As an island state, tucked away at the bottom of Australia, Tasmania is dependent on shipping. It’s a lifeline to the state, facilitating the importation of essential consumer goods, as well as the exportation of the agricultural, mining and forestry exports for which the Apple Isle is famed.
The existence of an efficient network of port infrastructure and services is therefore crucial to the state’s continued prosperity. Anthony Donald, CEO of port-management organisation TasPorts, agrees. “We are the gateway to mainland Australia and to the rest of the world, from a freight movement perspective,” he declares.
“With over 99% of goods coming in and out of our seaports, we are absolutely vital, whether it’s fuel, furniture goods or consumer goods from the mainland, or forestry or mineral exports. If you took the time to analyse and assess the number of Tasmanians who are connected in some way, shape or form to TasPorts as an organisation, I don’t think there would be many who aren’t impacted by us.
“As a business, we are positioned to be a strong indicator of the health of the economy, but we’re also positioned to be a huge influencer of the state’s growth in terms of economic prosperity, job creation, the growth of existing businesses and the creation of new ones. It’s a very dynamic environment.”
Founded in 2006 by the amalgamation of all Tasmanian port authorities, TasPorts today oversees each of the state’s 11 ports in collaboration, where once the port corporations were in direct competition with each other. The state-owned corporation also operates Devonport Airport on the north-west coast, the Bass Island Shipping Line and various marine services.
The significance of TasPorts’ infrastructure to Tasmania isn’t just in facilitating transport; the ports form the birthplace of many Tasmanian cities, making them the centre of public life in more ways than one. “A lot of our city locations were created around the ports,” Anthony says, “so we have a lot of natural connections and history with local communities, which we continue to value and don’t take for granted.”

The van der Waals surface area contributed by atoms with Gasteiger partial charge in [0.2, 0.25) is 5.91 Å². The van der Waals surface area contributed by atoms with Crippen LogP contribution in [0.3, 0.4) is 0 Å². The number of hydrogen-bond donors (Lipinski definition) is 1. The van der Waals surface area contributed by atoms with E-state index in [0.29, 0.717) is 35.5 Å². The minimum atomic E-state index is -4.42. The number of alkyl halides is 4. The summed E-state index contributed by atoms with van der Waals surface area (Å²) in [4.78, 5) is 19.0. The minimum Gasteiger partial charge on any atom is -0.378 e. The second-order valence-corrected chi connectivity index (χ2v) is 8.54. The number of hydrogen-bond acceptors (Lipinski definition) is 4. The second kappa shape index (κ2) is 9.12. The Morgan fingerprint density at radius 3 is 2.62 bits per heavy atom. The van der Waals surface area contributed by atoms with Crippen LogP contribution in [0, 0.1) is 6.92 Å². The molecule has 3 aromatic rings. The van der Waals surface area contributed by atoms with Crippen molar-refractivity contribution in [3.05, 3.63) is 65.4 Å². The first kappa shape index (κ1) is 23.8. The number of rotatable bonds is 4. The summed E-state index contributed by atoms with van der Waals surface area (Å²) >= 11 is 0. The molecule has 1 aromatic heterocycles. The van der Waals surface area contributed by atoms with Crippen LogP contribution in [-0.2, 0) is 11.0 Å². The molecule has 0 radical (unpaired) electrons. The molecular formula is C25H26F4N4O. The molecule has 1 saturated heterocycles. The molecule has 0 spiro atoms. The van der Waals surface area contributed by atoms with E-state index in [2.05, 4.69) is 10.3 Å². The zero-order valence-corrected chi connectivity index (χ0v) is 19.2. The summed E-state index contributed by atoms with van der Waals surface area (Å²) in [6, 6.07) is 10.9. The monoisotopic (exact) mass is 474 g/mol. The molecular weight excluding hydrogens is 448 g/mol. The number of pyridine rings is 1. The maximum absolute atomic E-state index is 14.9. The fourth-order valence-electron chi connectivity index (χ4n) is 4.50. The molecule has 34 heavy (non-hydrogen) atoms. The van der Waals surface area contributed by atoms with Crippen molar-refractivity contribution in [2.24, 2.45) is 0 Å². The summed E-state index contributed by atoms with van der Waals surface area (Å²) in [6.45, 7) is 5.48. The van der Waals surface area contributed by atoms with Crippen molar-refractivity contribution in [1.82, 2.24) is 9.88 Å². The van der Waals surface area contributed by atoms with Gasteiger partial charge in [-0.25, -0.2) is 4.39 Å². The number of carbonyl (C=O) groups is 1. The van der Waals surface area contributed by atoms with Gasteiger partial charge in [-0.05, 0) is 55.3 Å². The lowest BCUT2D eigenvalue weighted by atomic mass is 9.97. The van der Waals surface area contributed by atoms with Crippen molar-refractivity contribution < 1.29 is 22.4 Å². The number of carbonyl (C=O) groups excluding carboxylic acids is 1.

In fact, some of these ports are among the oldest in the country, and while the infrastructure isn’t significantly different to many other ports, they’re quite aged. TasPorts is currently dealing with high maintenance costs combined with a low asset utilisation (that is, relatively low shipping movements and freight volumes, which was at its worst during the global financial crisis).
Nevertheless, Anthony says his team continues to be strategic and tactical in assets and operations management. Simultaneously, they’re increasing engagement with customers, while discussing new growth opportunities.
But Anthony’s most crucial effort towards transforming TasPorts is a cultural overhaul. “We’re developing our culture at a rapid rate of knots,” he explains, “and I’m excited about the capabilities of our people and how they will shape our future direction. These days, when you spend most of your time at work, human nature is that people want to be challenged, and to be doing valuable work that they feel delivers good outcomes. But it’s also about making sure that you put people in an environment where they’re doing things as teams and doing things together, and delivering great results. Rewarding work, in a positive culture, is just as important as the outcomes.”
“Rewarding work, in a positive culture, is just as important as the outcomes.”
Anthony is responsible for about 300 staff members across TasPorts, and the pride in his voice when talking about them is unmistakable. Asked what his greatest achievement is, Anthony is unequivocal – it’s been the nurturing of culture within the company. As he describes it, the talent was already in place, but he’s helped to engender a positive culture that he sees whenever he tours TasPorts’ facilities.
Moving forward, he hopes to employ team capabilities that previously hadn’t been used to their full potential, while also developing new competencies. “We are an infrastructure owner, but we’re also an operator. The breadth and depth of capability required within our business is very broad,” Anthony explains.